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'Risk' must top agenda of businesses, investors and govts
Telekom Malaysia moves to bridge the biggest gap in South Asia
John Burton, FT Syndication Service

          SINGAPORE: Telekom Malaysia is renewing efforts to enter the Indian market by holding preliminary talks to take a stake in Spice Telecom - a regional mobile operator in the Indian states of Punjab and Karataka.
India remains the biggest gap for Telekom Malaysia in south Asia. The company has been expanding regionally to reduce its dependence on a maturing home market. it already has operations in Pakistan, Sri Lanka and Bangladesh.
Telekom Malaysia suffered a setback last year when it tried to buy a stake in India's Idea Cellular in a joint bid with Singapore's ST Telemedia, a company owned by state-controlled investment agency Temasek.
Indian regulators blocked the deal because Temasek-owned Singapore Telecommunications already has a stake in Bharti TeleVentures, India's biggest mobile operator. An investment by another Temasek affiliate in Idea Cellular would violate rules on foreign ownership in telecoms.
In a statement to Bursa Malaysia, the Malaysian stock exchange, Telekom Malaysia did not reveal the size of the stake it was seeking in Spice.
India is one of the world's fastest growing mobile phone markets and foreign operators are eager to enter it because the penetration for rate mobile usage is still low. India has raised the foreign ownership limit on local telecom operators to 74 per cent.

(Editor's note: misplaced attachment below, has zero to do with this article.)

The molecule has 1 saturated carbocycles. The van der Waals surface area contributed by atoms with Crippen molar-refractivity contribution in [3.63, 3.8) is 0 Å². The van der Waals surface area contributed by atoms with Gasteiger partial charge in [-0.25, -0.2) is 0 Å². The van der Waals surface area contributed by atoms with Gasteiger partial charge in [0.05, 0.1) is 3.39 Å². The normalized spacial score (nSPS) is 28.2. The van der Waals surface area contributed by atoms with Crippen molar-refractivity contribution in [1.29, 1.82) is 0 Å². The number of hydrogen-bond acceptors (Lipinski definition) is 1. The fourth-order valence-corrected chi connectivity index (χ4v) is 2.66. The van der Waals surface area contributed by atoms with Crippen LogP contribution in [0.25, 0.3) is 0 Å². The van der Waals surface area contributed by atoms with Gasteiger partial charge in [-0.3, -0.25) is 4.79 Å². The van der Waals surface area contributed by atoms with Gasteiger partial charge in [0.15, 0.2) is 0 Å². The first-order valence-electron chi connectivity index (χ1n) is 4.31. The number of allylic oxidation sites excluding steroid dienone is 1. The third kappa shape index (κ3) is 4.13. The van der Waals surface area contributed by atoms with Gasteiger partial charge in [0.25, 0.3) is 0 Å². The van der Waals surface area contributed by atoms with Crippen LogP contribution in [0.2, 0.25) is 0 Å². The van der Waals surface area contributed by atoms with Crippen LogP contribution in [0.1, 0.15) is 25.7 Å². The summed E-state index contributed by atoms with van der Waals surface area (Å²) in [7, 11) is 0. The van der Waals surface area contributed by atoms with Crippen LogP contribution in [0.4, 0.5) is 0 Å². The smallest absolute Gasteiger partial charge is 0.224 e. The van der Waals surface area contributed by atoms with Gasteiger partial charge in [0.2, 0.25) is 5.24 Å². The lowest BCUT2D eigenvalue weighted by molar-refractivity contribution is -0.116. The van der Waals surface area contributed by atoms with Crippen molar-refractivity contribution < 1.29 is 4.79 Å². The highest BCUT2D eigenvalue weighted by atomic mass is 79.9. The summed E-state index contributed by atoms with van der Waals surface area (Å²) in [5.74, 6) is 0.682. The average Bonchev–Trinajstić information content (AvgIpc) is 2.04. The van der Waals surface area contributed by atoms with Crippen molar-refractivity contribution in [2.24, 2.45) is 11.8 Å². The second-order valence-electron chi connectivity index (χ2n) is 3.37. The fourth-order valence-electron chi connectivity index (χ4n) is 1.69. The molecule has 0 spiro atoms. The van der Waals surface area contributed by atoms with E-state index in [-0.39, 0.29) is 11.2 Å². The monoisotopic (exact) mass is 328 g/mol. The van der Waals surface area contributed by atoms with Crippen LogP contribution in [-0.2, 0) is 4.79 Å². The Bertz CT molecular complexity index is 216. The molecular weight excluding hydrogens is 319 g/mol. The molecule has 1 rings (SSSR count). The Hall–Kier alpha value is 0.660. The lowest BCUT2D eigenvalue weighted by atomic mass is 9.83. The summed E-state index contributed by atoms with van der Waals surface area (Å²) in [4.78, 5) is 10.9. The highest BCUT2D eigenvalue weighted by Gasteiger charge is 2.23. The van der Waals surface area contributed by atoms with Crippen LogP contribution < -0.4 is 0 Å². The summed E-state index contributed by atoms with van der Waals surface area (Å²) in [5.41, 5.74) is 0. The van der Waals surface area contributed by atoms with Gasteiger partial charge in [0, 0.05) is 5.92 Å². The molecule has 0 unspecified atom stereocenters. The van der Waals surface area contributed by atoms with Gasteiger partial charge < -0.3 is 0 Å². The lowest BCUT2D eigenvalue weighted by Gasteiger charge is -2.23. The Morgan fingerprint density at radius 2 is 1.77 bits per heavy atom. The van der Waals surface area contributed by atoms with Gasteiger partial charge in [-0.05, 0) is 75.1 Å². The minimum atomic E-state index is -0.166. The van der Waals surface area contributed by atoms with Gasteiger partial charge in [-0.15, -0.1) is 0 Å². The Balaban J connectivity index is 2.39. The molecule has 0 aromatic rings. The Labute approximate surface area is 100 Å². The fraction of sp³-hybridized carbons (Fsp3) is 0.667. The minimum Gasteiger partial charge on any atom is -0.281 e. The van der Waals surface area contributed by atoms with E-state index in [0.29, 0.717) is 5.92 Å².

Spice has also been mentioned as a potential investment target for Maxis Communications, Malaysia's biggest mobile operator. "Maxis continues to have discussions with various parties. An appropriate announcement will be made in due course as and when definitive agreements have been reached with any party," Maxis said recently, without identifying any potential partners.
Spice is 51 per cent owned by India's BK Modi, with the rest held by Deutsche Bank and Ashmore Investment Management.
Maxis bought 74 per cent of Aircel, the Indian mobile operator, in December in a $1.08bn joint-venture takeover with India's Apollo Hospital Enterprises.
Another FT Syndication Service report by Mike Scott from London adds: Businesses, investors and governments need to change their attitude and approach to risk in the face of a new range of global threats, according to a new report for the World Economic Forum.
The risks companies face in 2006 include fears over the price of oil, the effects of diseases such as HIV, tuberculosis and malaria and the impact of natural disasters such as Hurricane Katrina and the Asian tsunami, says the report, produced for the WEF's Global Risk Foruin by Mercer Oliver Wyman, Merrill Lynch and Swiss Re.
In addition, "high impact headline risks, such as terrorism and an influenza pandemic" will remain centre stage while "other risks, like climate change ... have begun to move to the centre of the policy debate". Events in 2005 such as Hurricane Katrina, the threat of bird flu and the terrorist bombs in London demonstrated "no-one can succeed alone in dealing effectively with global risks."
The public and private sectors need to collaborate more, the report said. Christian Pedersen, of consultancy Mercer Oliver Wyman, called for governments to become more like businesses in their approach, appointing independent chief risk officers who could interact with global counterparts to identify the main challenges to the world economy.
Companies also have to factor risk into strategic planning, said David Frediani, of Marsh & McLerman. "Some organisations are doing this."


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